Dalton Plan

How We Do It?

“It is not a curriculum…it is an educational reorganization which reconciles the twin activities of teaching and learning. When intelligently applied, it creates conditions which enable the teacher to teach and the learner learn.”
by Helen Parkhurst

The Dalton Plan created by Helen Parkhust in the 1920s in Dalton, Massachusetts, USA grew out of the progressive movement of educational reform in the early 20th Century that reacted against the teacher-centered, “one size fits all” mode of education. 

Today, there are over 200 Dalton Plan schools throughout the world, including The Dalton School in New York and Ascham School in Sydney. Many other leading schools, including THPS, adopt some components of the Dalton Plan while leading educators, such as the Association of Senior Professors of Peking University, are strong advocates of the Dalton Plan for education reform.

The Dalton Plan is based on a strong belief that whenever children are given responsibility for their learning, they instinctively seek the best way of achieving it and execute their decisions with focus and rigor, leading to success. 

Built on this belief, the Dalton Plan believes education should:

  • Tailor each student’s program to his or her needs, interests and abilities;
  • Promote communication, collaboration, and a sense of responsibility and community;
  • Nurture children’s skills for tomorrow, building resourcefulness, flexibility and independence.

To achieve these objectives, Parkhurst developed a three-part model which reorganizes education from teacher-centred to more child-centred, transferring critical learning responsibilities from the teacher to the child.

These three parts, namely the House, the Assignment, and the Laboratory, form the critical, structural foundation of a Dalton Education. Through these three parts, the teachers and the students work together towards individualized goals that develop the mind, the body and the spirit.

At DSHK, students will be organised in a four-strand Dalton structure to facilitate the effective implementation of The Dalton Philosophy:


Each student belongs to a House, a community where they can develop virtues, community spirit and the skills of responsible citizenship. Similar to the ‘homeroom’ in traditional schools, each House has a House teacher-mentor, who is trained to act as a guide, observing and fostering each child’s unique potential and self-knowledge. The House mentor is the parent’s key contact with the school.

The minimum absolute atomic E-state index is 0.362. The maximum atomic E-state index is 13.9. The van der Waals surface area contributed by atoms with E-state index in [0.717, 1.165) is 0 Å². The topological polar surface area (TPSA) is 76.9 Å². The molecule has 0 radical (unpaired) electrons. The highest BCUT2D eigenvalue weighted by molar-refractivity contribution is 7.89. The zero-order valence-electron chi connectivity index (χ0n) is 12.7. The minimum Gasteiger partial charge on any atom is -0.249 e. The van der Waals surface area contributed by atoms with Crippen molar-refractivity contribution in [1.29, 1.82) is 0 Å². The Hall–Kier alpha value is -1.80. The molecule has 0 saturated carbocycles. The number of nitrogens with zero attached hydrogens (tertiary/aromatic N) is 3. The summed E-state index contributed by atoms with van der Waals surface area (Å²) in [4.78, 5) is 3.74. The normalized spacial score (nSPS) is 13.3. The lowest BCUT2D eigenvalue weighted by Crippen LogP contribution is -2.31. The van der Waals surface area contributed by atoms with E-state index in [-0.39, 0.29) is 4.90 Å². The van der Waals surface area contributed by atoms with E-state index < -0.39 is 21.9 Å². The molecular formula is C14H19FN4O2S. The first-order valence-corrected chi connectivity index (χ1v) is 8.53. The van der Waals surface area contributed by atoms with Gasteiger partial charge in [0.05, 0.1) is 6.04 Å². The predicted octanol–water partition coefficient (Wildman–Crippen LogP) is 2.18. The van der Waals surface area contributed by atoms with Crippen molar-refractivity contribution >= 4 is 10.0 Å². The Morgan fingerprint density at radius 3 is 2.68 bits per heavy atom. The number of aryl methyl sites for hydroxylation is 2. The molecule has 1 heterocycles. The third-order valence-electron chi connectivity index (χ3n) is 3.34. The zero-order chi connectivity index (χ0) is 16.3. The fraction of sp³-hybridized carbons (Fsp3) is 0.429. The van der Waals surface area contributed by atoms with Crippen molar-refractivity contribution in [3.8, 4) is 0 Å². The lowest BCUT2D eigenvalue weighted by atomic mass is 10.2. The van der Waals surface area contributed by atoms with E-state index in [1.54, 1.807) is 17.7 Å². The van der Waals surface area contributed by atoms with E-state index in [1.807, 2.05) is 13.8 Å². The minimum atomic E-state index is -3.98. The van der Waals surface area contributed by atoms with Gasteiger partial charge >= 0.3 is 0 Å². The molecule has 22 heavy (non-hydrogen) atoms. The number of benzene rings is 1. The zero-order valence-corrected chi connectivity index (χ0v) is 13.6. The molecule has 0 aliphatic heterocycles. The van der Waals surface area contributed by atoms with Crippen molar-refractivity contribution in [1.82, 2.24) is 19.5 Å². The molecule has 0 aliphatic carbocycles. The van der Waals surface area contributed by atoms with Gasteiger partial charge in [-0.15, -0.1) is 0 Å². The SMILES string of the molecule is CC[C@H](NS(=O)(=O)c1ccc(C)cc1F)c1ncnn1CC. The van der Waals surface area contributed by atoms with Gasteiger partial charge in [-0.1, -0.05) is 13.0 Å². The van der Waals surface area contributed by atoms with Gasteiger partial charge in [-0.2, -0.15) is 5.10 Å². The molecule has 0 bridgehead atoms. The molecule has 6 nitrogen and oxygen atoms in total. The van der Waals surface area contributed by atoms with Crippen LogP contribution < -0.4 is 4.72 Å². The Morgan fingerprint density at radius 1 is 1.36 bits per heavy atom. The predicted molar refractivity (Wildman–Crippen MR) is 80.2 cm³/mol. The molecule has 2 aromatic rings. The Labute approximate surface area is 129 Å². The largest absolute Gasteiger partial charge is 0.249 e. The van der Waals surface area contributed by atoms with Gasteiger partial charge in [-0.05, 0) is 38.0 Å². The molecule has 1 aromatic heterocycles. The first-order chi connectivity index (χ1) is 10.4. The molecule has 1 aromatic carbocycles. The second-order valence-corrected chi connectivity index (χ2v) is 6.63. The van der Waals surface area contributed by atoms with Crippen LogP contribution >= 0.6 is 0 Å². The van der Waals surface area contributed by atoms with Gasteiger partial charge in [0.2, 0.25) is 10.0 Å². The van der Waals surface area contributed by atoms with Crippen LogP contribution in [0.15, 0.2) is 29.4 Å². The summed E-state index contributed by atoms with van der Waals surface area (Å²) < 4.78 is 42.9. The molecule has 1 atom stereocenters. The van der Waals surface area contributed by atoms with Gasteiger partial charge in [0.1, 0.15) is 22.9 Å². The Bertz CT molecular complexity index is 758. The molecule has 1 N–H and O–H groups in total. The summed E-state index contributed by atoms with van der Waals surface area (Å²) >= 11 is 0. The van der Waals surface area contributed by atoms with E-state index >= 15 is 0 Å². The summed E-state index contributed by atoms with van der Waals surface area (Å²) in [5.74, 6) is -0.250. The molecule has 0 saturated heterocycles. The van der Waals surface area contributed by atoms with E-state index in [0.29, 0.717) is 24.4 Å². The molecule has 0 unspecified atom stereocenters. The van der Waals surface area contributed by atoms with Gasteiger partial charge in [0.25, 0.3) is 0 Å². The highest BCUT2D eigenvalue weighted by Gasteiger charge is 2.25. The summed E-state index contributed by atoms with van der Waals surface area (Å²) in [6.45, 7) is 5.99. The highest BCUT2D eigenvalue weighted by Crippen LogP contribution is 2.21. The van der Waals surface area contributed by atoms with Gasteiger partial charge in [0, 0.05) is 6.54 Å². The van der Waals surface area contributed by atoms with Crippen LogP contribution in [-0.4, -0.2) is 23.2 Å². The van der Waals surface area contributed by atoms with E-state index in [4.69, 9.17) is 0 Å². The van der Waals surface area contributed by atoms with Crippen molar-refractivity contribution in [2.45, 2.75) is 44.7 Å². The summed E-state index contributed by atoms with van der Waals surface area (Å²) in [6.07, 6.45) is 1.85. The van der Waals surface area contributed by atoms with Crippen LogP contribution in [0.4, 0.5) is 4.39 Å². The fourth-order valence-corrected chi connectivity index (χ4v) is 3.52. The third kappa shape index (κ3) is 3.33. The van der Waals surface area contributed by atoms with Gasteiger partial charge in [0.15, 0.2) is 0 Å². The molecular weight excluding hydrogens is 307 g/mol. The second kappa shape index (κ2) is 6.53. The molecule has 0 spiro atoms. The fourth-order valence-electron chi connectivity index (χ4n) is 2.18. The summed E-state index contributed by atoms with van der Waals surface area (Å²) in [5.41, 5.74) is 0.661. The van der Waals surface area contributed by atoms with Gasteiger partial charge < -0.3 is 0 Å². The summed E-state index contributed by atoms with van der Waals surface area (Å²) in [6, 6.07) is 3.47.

EThere is a clear “freedom within a frame” during lab time—a time when students can explore their interests in more individualized manner. Students have the autonomy to decide on the best way to complete the Assignment, choosing between independent work, one-on-one time with teacher mentors, collaboration in small groups, or peer tutoring. As we seek to nurture focused, self-directed learners, students are empowered to take responsibility for their own learning, and the best way to do this is through task completion—show them how, provide the support and encouragement they need and make sure they feel the satisfaction of completion. Lab, timetabled into the school day, is student-directed, allowing students to learn to manage their time and responsibilities while receiving timely feedback.


The Assignment represents a contract between a student and a teacher and defines common obligations for class work, regular and long-term projects to be completed both inside and outside the classroom. Assignments are carefully designed and individualized to enable students to understand and achieve the curriculum goals while developing time management skills, creativity, questioning, appropriate risk taking, and critical thinking through open-ended questions and inquiry-based learning. The Assignment is constructed as a differentiated pathway through a unit of work and ensures that students know what is expected of them and provides them with focus for their self-directed learning in Lab.


This is the more traditional classroom learning where House mentors and support teachers provide the foundational concepts and skills that underpin the Assignment and Lab.

Children are the experimenters and not the victims


Children are the experimenters and not the victims

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